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Too many cooks in the kitchen: Video game writers discuss frustrations, techniques and authority

At a roundtable event at GDC 2013, a roomful of video game writers shared the tips and techniques that have helped them navigate some of the more precarious positions in their careers.

Richard Dansky, the roundtable's moderator, who writes for the Tom Clancy series at Ubisoft, began the roundtable saying that he hoped that the writers could talk about their craft "and hopefully come away a little better."

Throughout the panel, the writers spoke of a common misconception that many perceived: What they do is easy enough to be done by anyone. As a result, well-intentioned designers, producers and others on the product team often tell them how to do their jobs.

Antony Johnston, who wrote ZombiU and Binary Domain, characterized the situation as a perceived "lack of authority" on behalf of industry writers.

"In my experience, the problems isn't just that people don't understand how a story works, but they think they do," Johnston said. "It's not just the lack of knowledge. It's the lack of the lack of knowledge."

Alli Thresher of Harmonix likened it to a "too many cooks in the kitchen situation."

Those with suggestions seem to think, because they've seen movies and read books, that qualifies them to give writing advice, a frustration voiced by several people.

"It's the lack of the lack of the lack of knowledge."

"I think that people think that writing for a game is like being a singer in a heavy metal band," a game designer at Crytek said. "It's like people think that everyone can do it because everyone can sing in the shower. All the other guys are playing instruments. But it's is all technical — you have to learn it."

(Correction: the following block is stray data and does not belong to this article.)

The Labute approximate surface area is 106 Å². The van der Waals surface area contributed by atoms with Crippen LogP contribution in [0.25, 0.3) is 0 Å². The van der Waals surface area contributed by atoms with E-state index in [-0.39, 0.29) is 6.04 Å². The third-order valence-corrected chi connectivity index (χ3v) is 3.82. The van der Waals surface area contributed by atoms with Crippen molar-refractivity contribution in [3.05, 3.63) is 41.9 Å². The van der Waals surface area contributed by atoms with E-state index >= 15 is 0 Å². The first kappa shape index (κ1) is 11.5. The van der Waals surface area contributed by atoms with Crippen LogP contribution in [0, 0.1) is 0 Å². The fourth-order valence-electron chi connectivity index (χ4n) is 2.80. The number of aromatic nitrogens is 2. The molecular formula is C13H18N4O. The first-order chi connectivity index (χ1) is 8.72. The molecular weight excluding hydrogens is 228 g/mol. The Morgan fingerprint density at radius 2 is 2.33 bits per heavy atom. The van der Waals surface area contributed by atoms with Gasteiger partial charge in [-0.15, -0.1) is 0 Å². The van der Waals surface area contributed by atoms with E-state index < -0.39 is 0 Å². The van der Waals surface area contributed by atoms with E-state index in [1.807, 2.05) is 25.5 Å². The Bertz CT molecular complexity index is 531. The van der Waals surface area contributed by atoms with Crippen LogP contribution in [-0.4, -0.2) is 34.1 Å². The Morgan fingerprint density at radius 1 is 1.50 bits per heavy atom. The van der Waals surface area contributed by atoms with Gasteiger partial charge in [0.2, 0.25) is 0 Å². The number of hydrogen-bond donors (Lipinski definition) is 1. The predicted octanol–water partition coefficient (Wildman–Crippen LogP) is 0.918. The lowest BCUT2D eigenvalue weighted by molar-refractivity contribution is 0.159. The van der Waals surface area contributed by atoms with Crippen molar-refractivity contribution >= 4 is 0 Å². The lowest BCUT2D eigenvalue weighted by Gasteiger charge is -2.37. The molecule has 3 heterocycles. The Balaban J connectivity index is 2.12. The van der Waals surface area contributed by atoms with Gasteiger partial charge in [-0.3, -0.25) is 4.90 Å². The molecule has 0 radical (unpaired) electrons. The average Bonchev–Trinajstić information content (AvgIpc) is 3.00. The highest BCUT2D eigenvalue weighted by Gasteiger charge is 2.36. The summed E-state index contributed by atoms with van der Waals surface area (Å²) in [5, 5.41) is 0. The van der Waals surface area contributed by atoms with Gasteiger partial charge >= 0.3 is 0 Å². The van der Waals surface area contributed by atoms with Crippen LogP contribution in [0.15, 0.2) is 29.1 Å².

The writers believe that their job is a craft, complete with tricks you'd find in any trade.

Several panelists discussed strategies that offer alternatives to the suggestions they receive. For example, writers can accept the suggestions, even if they're "stale," and build off of them both to show their expertise and that every member of the team can contribute.

It's a trust issue, Dansky said. He recounted a story from Deus Ex: Human Revolution writer Mary DeMarle, who was engaged in a story debate with others on the game's team.

"'If you trusted me to do my job as much as I trusted you to do yours, we wouldn't be having this conversation.'," Dansky quoted her as saying.

"That was sort of a dead silence crickets moment, and that actually went a long way toward how they progressed moving forward. In that moment, there was sort of a crystallization [where they agreed that] there are technical aspects to writing. It is a craft with expertise ... and there was a realization that, yes, she was a subject matter expert and her authority should be respected."

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